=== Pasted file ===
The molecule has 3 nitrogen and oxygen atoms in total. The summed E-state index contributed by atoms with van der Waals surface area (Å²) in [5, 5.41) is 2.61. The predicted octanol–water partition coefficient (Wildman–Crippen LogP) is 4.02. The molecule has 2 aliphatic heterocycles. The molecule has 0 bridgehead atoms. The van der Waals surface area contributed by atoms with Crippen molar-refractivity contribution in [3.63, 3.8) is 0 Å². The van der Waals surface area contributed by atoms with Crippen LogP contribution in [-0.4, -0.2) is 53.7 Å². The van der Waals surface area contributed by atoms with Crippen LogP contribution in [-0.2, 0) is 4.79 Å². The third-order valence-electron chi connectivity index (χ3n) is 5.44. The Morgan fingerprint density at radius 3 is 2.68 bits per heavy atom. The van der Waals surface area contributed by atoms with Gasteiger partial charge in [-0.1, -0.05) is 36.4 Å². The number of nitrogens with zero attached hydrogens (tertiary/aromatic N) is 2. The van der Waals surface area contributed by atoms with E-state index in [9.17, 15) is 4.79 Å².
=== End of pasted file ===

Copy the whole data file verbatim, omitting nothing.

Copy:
The molecule has 3 nitrogen and oxygen atoms in total. The summed E-state index contributed by atoms with van der Waals surface area (Å²) in [5, 5.41) is 2.61. The predicted octanol–water partition coefficient (Wildman–Crippen LogP) is 4.02. The molecule has 2 aliphatic heterocycles. The molecule has 0 bridgehead atoms. The van der Waals surface area contributed by atoms with Crippen molar-refractivity contribution in [3.63, 3.8) is 0 Å². The van der Waals surface area contributed by atoms with Crippen LogP contribution in [-0.4, -0.2) is 53.7 Å². The van der Waals surface area contributed by atoms with Crippen LogP contribution in [-0.2, 0) is 4.79 Å². The third-order valence-electron chi connectivity index (χ3n) is 5.44. The Morgan fingerprint density at radius 3 is 2.68 bits per heavy atom. The van der Waals surface area contributed by atoms with Gasteiger partial charge in [-0.1, -0.05) is 36.4 Å². The number of nitrogens with zero attached hydrogens (tertiary/aromatic N) is 2. The van der Waals surface area contributed by atoms with E-state index in [9.17, 15) is 4.79 Å².